Excellent Survey of Haydn's Concertos
Thomas Gleim | Gaithersburg, MD United States | 05/04/2009
(4 out of 5 stars)
"The Haydn concertos don't enjoy the popularity of the composer's symphonies, quartets or choral works. Only the Trumpet Concerto, two of the Cello Concertos, the Horn Concerto and one or two of the Keyboard Concertos are widely known. Received wisdom holds that most of these pieces are ignored because they lack the true virtuosic solo writing that other composers achieved in their concertos, and that is certainly a true observation. But it's also too bad, because many of Papa's concertos contain much fine and enjoyable music, even if no one would mistake a Haydn piano concerto for one of Mozart's late Viennese masterpieces.
Naxos does us a great service with this release, bringing together mostly sparkling performances of all the concertos in one attractive, budget-priced box. Music historians haven't definitively determined which Haydn Concertos are authentic and which are spurious, so don't expect this selection to include exactly the same material as rival sets. For reference, here's what you get (where instruments named in the 's are those used in these performances):
Disc 1: 3 Violin Concertos, in D (Hob.VIIa:1), in A (Hob.VIIa:3), in G (Hob.VIIa:4);
Disc 2: Horn Concerto, in D (Hob.VIId:3); Keyboard [Harpsichord] Concerto, in D (Hob.XVIII:2); Violin and Keyboard [Fortepiano] Concerto, in F (Hob.XVIII:6); and Trumpet Concerto, in E Flat (Hob.VIIe:1);
Disc 3: 3 Cello Concertos, in D (Hob.VIIb:2); in D (Hob.VIIb:4); and in C (Hob.VIIb:1);
Disc 4: 4 Keyboard [Pianoforte] Concertos, in F (Hob.XVIII:3); in D (Hob.XVIII:11); in G (Hob.XVIII:4); and in G (Hob.XVIII:9);
Disc 5: 5 Keyboard Concertos, in C (Hob.XVIII:1) [Organ]; in C (Hob.XVIII:5) [Harpsichord]; in C (Hob.XVIII:8) [Organ]; in F (Hob.XVIII:7) [Harpsichord]; and in C (Hob.XVIII:10) [Organ];
Disc 6: 5 Lire Organizzate Concertos, in C (Hob.VIIh:1) [2 Recorders]; in G (Hob.VIIh:2) [Flute and Oboe]; in G (Hob.VIIh:3) [2 Flutes]; in F (Hob.VIIh:4) [Flute and Oboe]; and in F (Hob.VIIh:5) [2 Recorders].
This box has several things going in its favor, and the best is the outstanding performances by the Cologne Chamber Orchestra under Helmut Mueller-Bruehl. (Don't good or great concerto performances always begin on the podium?) The orchestra plays on modern instruments in "historically informed" style. I've admired many of Mueller-Bruehl's Naxos releases, and in the music of Haydn, this maestro really "gets it". He knows how to play the rhythmic spring of an outer movement and how to caress the tender melody of an adagio. And the work is very consistent over the whole set, with few passages lagging.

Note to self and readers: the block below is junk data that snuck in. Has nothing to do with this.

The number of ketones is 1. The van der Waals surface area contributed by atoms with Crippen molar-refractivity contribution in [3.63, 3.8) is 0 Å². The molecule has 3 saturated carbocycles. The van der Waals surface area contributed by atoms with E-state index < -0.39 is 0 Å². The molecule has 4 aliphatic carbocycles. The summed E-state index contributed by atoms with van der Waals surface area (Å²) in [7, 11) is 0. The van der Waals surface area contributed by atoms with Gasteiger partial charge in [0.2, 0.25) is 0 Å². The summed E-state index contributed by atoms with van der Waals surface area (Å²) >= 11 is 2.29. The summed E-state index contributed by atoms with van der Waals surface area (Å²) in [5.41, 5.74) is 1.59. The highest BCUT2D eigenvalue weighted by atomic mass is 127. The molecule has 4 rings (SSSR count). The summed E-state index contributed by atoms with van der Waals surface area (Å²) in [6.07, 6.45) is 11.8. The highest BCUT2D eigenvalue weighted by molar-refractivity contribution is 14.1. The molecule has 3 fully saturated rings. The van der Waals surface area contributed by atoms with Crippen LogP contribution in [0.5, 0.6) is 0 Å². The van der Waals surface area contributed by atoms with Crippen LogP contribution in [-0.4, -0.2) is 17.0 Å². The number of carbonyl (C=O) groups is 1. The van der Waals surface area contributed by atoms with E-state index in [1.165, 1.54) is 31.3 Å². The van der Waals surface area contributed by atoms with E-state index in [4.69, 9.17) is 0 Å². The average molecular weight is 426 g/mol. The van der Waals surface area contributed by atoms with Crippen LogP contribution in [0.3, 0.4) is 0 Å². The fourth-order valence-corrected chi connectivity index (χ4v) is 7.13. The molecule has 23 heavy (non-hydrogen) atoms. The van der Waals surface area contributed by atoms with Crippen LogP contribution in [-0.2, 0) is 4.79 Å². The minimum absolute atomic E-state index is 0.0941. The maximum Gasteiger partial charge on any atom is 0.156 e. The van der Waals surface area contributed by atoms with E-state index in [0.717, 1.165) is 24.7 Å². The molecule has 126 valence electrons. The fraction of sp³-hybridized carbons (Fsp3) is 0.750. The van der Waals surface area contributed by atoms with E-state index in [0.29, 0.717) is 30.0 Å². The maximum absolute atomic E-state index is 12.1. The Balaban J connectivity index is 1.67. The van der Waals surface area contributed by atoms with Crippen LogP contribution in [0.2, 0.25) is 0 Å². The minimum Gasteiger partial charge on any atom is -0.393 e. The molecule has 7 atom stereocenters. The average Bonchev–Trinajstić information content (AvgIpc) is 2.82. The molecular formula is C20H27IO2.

Naxos has employed several mostly young but very talented soloists. They range from "adequate" to "outstanding". Of course, a few of them who play only in one or two earlier, less demanding works don't get much opportunity to really shine.
The string concertos fare especially well in this release. Augustin Hadelich is the superb soloist in the violin concertos. These normally neglected works are little gems, full of rollicking high spirits and joyous feelings. I couldn't stop tapping my toes while listening, and if I weren't a stodgy middle-aged coot trying to maintain a little dignity, I would have stood up and danced. The young soloist plays with gusto, verve and refinement. He also composed the excellent cadenzas. (By the way, he performs on a quite beautiful Stradivari of 1683, "ex-Gingold".)
The three cello concertos also stand out, even against their very stiff competition. Two of these are known to be by Haydn, one of them is suspect. But all contain worthwhile and sometimes great music. I didn't expect these recordings to offer much, given the available readings by other top-tier cellists, but Starker pupil and Rostropovich protégé Maria Kliegel, playing a beautiful Stradivari cello of 1693 ("ex-Gendron"), delivers sterling, rhapsodic readings, while Mueller-Bruehl plumbs the depths of Haydn's scores. Factoring in the total performance, not just the solos, I found this disc just as likeable as the Rostropovich or du Pre recordings.
Lacking space to review each performance, let me say that all the performances are enjoyable. In some of them, the soloists don't play with the authority of the most seasoned veterans, but still offer much delight. I already owned multiple recordings of all these concertos, but I'm still very glad to have this box, and I think you'll enjoy it too.
The set is packaged in a sturdy box, along with a 310 page booklet documenting Naxos's recordings of the complete symphonies, concertos, string quartets and piano sonatas of Haydn. You get track listings, essays on the music, artist bios, etc. (in English). A true bargain at the asking price.
Exploring the Haydn Concertos on Naxos
Robin Friedman | Washington, D.C. United States | 10/30/2009
(4 out of 5 stars)